Gregor and the Curse of the Warmbloods: Continues in the series’ strong fashion

fantasy book reviews science fiction book reviewsGregor and the Curse of the WarmbloodsGregor and the Curse of the Warmbloods by Suzanne Collins

The third book in the Gregor series picks up shortly after the last one ends and quickly tosses the reader into familiar territory. Once again, Gregor takes up a task underground in order to save a family member. In the first book it was his father, in book two his sister Boots, and now it’s his mother, who in accompanying him down to the underground contracted a seemingly fatal disease that threatens to wipe out the warmbloods.

As foretold by a prophecy (another familiar element from the other books), Gregor joins a group made up of rats, crawlers, humans, and bats who have put aside (somewhat) their hatred for each other to seek the cure to this plague that strikes them all. The quest will take them deep into a dangerous forest, the only place where the plant that supposedly holds the cure grows.

fantasy book reviews science fiction book reviewsThe strengths of book three are the same as the earlier books. The story moves along smoothly at a quick pace with almost no lagging moments. The main characters continue to grow in complexity, maturing with age and experience as well as revealing previously concealed aspects of personality and experience. The new characters obviously don’t have the same depth, but are also fully drawn as Collins manages to avoid the flatness of character that mars so many other young adult fantasy books, even those that are three times the length and so should have time for more complex characters.

The setting remains somewhat too vague for my liking; as in books one and two I wish Collins had sacrificed a little speed of story for a more vivid sense of place. The plotting in this one is not quite as strong as in the others — a bit more straightforward (though with a nice darkly cynical twist at the end) and containing a few scenes that seem a bit sketchy, not quite fully thought out or drawn out. As in previous books, death is not simply an insincere threat hanging over a quest where you know all will survive. Characters die in this book as they have in others and though Collins in my mind glosses over one a bit too easily, others have more impact, some surprisingly so.

The end of the underground section seems a bit abrupt, but as is usual, Collins doesn’t neatly tie things off in a happy bow. Some questions from book two have been answered, others have not. Some characters have survived but not untouched (Gregor’s father, for instance, has still not fully recovered from the events of book one, a welcome bit of realistic shading). And new questions and problems have arisen. There is at least one more book to come obviously, but there is no sense of padding an over-worked story. The characters and problems remain interesting and in some cases have grown more so. Strongly recommended for older young readers. Younger readers won’t have a problem with following plot, but may be truly frightened by an early vivid scene involving rats in the walls and also may be upset by the deaths that take place.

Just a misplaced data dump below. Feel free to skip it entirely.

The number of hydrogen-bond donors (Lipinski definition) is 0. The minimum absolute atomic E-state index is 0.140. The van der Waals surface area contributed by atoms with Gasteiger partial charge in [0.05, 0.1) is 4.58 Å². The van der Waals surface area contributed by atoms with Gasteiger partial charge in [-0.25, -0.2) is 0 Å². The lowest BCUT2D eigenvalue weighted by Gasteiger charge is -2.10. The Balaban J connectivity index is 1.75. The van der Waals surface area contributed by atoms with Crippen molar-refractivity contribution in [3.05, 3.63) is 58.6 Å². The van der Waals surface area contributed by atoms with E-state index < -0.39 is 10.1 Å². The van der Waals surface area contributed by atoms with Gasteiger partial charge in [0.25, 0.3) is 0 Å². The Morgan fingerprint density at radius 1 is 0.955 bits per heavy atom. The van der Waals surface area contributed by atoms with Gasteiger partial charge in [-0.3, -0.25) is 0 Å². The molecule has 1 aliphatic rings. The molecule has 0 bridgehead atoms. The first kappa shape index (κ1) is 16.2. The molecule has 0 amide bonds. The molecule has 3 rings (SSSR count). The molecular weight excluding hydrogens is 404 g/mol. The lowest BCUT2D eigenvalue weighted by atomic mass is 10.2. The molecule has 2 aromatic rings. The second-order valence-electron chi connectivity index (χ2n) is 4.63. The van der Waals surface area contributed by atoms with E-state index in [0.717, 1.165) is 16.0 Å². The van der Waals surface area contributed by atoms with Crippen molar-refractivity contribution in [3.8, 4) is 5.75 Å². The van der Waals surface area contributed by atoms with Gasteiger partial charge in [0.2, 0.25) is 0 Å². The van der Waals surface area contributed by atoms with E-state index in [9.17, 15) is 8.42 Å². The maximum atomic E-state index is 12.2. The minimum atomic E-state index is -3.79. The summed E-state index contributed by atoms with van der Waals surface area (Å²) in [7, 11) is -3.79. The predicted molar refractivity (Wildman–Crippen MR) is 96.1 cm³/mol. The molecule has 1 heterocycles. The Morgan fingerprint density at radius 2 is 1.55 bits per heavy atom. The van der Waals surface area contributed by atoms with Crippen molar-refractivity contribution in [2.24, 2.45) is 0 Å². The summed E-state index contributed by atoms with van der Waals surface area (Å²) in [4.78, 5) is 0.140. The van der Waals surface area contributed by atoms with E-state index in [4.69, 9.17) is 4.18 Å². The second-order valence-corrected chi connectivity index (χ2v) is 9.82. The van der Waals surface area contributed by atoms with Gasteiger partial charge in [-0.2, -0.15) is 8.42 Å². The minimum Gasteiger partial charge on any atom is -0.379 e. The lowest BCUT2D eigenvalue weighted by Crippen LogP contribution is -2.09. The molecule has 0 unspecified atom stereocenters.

The Underland Chronicles — (2003-2007) Ages 9-12. Publisher: When Gregor falls through a grate in the laundry room of his apartment building, he hurtles into the dark Underland, where spiders, rats, cockroaches coexist uneasily with humans. This world is on the brink of war, and Gregor’s arrival is no accident. A prophecy foretells that Gregor has a role to play in the Underland’s uncertain future. Gregor wants no part of it — until he realizes it’s the only way to solve the mystery of his father’s disappearance. Reluctantly, Gregor embarks on a dangerous adventure that will change both him and the Underland forever.

Suzanne Collins: The Underland Chronicles: Gregor the Overlander, Gregor and the Prophecy of Bane, Gregor and the Curse of the Warmbloods, Gregor and the Marks of Secret, Gregor and the Code of ClawSuzanne Collins: The Underland Chronicles: Gregor the Overlander, Gregor and the Prophecy of Bane, Gregor and the Curse of the Warmbloods, Gregor and the Marks of Secret, Gregor and the Code of ClawSuzanne Collins: The Underland Chronicles: Gregor the Overlander, Gregor and the Prophecy of Bane, Gregor and the Curse of the Warmbloods, Gregor and the Marks of Secret, Gregor and the Code of ClawSuzanne Collins: The Underland Chronicles: Gregor the Overlander, Gregor and the Prophecy of Bane, Gregor and the Curse of the Warmbloods, Gregor and the Marks of Secret, Gregor and the Code of ClawSuzanne Collins: The Underland Chronicles: Gregor the Overlander, Gregor and the Prophecy of Bane, Gregor and the Curse of the Warmbloods, Gregor and the Marks of Secret, Gregor and the Code of Claw


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BILL CAPOSSERE, who's been with us since June 2007, lives in Rochester NY, where he is an English adjunct by day and a writer by night. His essays and stories have appeared in Colorado Review, Rosebud, Alaska Quarterly, and other literary journals, along with a few anthologies, and been recognized in the "Notable Essays" section of Best American Essays. His children's work has appeared in several magazines, while his plays have been given stage readings at GEVA Theatre and Bristol Valley Playhouse. When he's not writing, reading, reviewing, or teaching, he can usually be found with his wife and son on the frisbee golf course or the ultimate frisbee field.

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